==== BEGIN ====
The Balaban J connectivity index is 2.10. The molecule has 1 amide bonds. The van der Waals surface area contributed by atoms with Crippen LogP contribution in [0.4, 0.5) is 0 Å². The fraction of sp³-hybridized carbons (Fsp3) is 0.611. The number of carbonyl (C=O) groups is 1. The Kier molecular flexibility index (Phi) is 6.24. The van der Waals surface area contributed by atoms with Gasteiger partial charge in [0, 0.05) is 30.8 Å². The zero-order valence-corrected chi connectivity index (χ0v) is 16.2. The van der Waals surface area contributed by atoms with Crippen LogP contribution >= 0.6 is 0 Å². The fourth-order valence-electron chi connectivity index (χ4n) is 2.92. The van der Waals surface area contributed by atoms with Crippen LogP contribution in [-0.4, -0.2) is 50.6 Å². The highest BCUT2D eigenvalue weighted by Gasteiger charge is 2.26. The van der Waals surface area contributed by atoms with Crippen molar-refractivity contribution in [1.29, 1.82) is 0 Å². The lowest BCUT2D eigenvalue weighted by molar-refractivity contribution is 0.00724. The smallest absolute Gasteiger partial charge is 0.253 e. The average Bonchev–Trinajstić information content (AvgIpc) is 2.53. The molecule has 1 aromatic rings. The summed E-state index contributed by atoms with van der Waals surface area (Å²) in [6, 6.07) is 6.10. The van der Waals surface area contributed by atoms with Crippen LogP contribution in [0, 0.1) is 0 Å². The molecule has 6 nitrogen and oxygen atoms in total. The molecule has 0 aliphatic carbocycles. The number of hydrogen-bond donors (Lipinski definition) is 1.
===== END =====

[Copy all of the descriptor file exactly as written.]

The Balaban J connectivity index is 2.10. The molecule has 1 amide bonds. The van der Waals surface area contributed by atoms with Crippen LogP contribution in [0.4, 0.5) is 0 Å². The fraction of sp³-hybridized carbons (Fsp3) is 0.611. The number of carbonyl (C=O) groups is 1. The Kier molecular flexibility index (Phi) is 6.24. The van der Waals surface area contributed by atoms with Gasteiger partial charge in [0, 0.05) is 30.8 Å². The zero-order valence-corrected chi connectivity index (χ0v) is 16.2. The van der Waals surface area contributed by atoms with Crippen LogP contribution >= 0.6 is 0 Å². The fourth-order valence-electron chi connectivity index (χ4n) is 2.92. The van der Waals surface area contributed by atoms with Crippen LogP contribution in [-0.4, -0.2) is 50.6 Å². The highest BCUT2D eigenvalue weighted by Gasteiger charge is 2.26. The van der Waals surface area contributed by atoms with Crippen molar-refractivity contribution in [1.29, 1.82) is 0 Å². The lowest BCUT2D eigenvalue weighted by molar-refractivity contribution is 0.00724. The smallest absolute Gasteiger partial charge is 0.253 e. The average Bonchev–Trinajstić information content (AvgIpc) is 2.53. The molecule has 1 aromatic rings. The summed E-state index contributed by atoms with van der Waals surface area (Å²) in [6, 6.07) is 6.10. The van der Waals surface area contributed by atoms with Crippen LogP contribution in [0, 0.1) is 0 Å². The molecule has 6 nitrogen and oxygen atoms in total. The molecule has 0 aliphatic carbocycles. The number of hydrogen-bond donors (Lipinski definition) is 1.